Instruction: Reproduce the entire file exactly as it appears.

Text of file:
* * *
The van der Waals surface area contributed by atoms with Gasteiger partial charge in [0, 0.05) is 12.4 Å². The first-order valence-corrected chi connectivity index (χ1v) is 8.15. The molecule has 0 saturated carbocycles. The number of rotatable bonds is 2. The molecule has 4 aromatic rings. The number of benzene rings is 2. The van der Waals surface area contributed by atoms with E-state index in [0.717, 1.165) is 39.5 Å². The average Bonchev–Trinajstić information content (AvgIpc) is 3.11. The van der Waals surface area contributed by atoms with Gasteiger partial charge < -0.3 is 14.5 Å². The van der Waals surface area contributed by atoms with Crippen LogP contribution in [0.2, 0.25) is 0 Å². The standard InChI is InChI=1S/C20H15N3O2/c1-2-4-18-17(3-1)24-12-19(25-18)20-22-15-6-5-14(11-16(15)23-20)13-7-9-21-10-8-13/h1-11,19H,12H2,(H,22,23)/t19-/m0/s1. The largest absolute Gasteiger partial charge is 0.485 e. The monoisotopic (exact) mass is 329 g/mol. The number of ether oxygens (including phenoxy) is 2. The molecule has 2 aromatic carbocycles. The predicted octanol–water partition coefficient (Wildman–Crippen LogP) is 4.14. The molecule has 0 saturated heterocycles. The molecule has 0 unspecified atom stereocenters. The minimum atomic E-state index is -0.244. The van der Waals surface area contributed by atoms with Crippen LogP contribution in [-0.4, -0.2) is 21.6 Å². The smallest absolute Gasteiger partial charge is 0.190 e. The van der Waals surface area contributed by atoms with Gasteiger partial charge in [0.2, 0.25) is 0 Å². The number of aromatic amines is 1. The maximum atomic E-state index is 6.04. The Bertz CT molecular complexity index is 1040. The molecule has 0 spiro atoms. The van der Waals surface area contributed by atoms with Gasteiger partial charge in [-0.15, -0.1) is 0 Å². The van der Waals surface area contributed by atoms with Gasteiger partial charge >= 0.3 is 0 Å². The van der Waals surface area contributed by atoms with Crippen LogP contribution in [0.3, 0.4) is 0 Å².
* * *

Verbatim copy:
The van der Waals surface area contributed by atoms with Gasteiger partial charge in [0, 0.05) is 12.4 Å². The first-order valence-corrected chi connectivity index (χ1v) is 8.15. The molecule has 0 saturated carbocycles. The number of rotatable bonds is 2. The molecule has 4 aromatic rings. The number of benzene rings is 2. The van der Waals surface area contributed by atoms with E-state index in [0.717, 1.165) is 39.5 Å². The average Bonchev–Trinajstić information content (AvgIpc) is 3.11. The van der Waals surface area contributed by atoms with Gasteiger partial charge < -0.3 is 14.5 Å². The van der Waals surface area contributed by atoms with Crippen LogP contribution in [0.2, 0.25) is 0 Å². The standard InChI is InChI=1S/C20H15N3O2/c1-2-4-18-17(3-1)24-12-19(25-18)20-22-15-6-5-14(11-16(15)23-20)13-7-9-21-10-8-13/h1-11,19H,12H2,(H,22,23)/t19-/m0/s1. The largest absolute Gasteiger partial charge is 0.485 e. The monoisotopic (exact) mass is 329 g/mol. The number of ether oxygens (including phenoxy) is 2. The molecule has 2 aromatic carbocycles. The predicted octanol–water partition coefficient (Wildman–Crippen LogP) is 4.14. The molecule has 0 saturated heterocycles. The molecule has 0 unspecified atom stereocenters. The minimum atomic E-state index is -0.244. The van der Waals surface area contributed by atoms with Crippen LogP contribution in [-0.4, -0.2) is 21.6 Å². The smallest absolute Gasteiger partial charge is 0.190 e. The van der Waals surface area contributed by atoms with Gasteiger partial charge in [0.2, 0.25) is 0 Å². The number of aromatic amines is 1. The maximum atomic E-state index is 6.04. The Bertz CT molecular complexity index is 1040. The molecule has 0 spiro atoms. The van der Waals surface area contributed by atoms with Gasteiger partial charge in [-0.15, -0.1) is 0 Å². The van der Waals surface area contributed by atoms with Gasteiger partial charge >= 0.3 is 0 Å². The van der Waals surface area contributed by atoms with Crippen LogP contribution in [0.3, 0.4) is 0 Å².